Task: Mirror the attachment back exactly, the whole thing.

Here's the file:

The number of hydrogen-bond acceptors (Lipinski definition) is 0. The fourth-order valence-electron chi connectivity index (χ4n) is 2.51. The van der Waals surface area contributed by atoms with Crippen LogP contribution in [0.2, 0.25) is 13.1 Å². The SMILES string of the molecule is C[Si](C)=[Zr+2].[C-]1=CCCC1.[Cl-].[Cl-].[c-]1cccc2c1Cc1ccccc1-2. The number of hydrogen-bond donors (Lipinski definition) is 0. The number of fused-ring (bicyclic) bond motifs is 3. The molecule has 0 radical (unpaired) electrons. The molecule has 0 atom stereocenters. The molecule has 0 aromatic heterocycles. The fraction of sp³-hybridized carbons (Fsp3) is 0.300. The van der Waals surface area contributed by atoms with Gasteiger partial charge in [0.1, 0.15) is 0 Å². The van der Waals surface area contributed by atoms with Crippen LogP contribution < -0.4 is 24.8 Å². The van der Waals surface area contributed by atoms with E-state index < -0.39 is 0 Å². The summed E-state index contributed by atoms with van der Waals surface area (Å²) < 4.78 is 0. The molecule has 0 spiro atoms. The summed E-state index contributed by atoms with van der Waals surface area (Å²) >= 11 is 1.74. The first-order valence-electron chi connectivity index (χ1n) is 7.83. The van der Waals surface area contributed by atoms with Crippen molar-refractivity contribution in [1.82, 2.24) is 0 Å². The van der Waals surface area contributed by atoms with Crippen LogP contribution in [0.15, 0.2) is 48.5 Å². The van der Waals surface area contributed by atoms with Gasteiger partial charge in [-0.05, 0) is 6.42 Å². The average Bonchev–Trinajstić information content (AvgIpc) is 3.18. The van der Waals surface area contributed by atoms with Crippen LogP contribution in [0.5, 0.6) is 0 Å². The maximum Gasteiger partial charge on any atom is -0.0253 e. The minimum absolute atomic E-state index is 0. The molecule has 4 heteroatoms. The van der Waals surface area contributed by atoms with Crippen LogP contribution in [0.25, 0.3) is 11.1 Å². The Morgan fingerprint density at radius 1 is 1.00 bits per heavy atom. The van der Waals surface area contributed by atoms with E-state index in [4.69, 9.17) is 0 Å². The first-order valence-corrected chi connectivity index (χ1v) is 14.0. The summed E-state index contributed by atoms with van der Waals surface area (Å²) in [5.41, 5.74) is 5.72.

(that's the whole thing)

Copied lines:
The number of hydrogen-bond acceptors (Lipinski definition) is 0. The fourth-order valence-electron chi connectivity index (χ4n) is 2.51. The van der Waals surface area contributed by atoms with Crippen LogP contribution in [0.2, 0.25) is 13.1 Å². The SMILES string of the molecule is C[Si](C)=[Zr+2].[C-]1=CCCC1.[Cl-].[Cl-].[c-]1cccc2c1Cc1ccccc1-2. The number of hydrogen-bond donors (Lipinski definition) is 0. The number of fused-ring (bicyclic) bond motifs is 3. The molecule has 0 radical (unpaired) electrons. The molecule has 0 atom stereocenters. The molecule has 0 aromatic heterocycles. The fraction of sp³-hybridized carbons (Fsp3) is 0.300. The van der Waals surface area contributed by atoms with Gasteiger partial charge in [0.1, 0.15) is 0 Å². The van der Waals surface area contributed by atoms with Crippen LogP contribution < -0.4 is 24.8 Å². The van der Waals surface area contributed by atoms with E-state index < -0.39 is 0 Å². The summed E-state index contributed by atoms with van der Waals surface area (Å²) < 4.78 is 0. The molecule has 0 spiro atoms. The summed E-state index contributed by atoms with van der Waals surface area (Å²) >= 11 is 1.74. The first-order valence-electron chi connectivity index (χ1n) is 7.83. The van der Waals surface area contributed by atoms with Crippen molar-refractivity contribution in [1.82, 2.24) is 0 Å². The van der Waals surface area contributed by atoms with Crippen LogP contribution in [0.15, 0.2) is 48.5 Å². The van der Waals surface area contributed by atoms with Gasteiger partial charge in [-0.05, 0) is 6.42 Å². The average Bonchev–Trinajstić information content (AvgIpc) is 3.18. The van der Waals surface area contributed by atoms with Crippen LogP contribution in [0.5, 0.6) is 0 Å². The maximum Gasteiger partial charge on any atom is -0.0253 e. The minimum absolute atomic E-state index is 0. The molecule has 4 heteroatoms. The van der Waals surface area contributed by atoms with Crippen LogP contribution in [0.25, 0.3) is 11.1 Å². The Morgan fingerprint density at radius 1 is 1.00 bits per heavy atom. The van der Waals surface area contributed by atoms with E-state index in [4.69, 9.17) is 0 Å². The first-order valence-corrected chi connectivity index (χ1v) is 14.0. The summed E-state index contributed by atoms with van der Waals surface area (Å²) in [5.41, 5.74) is 5.72.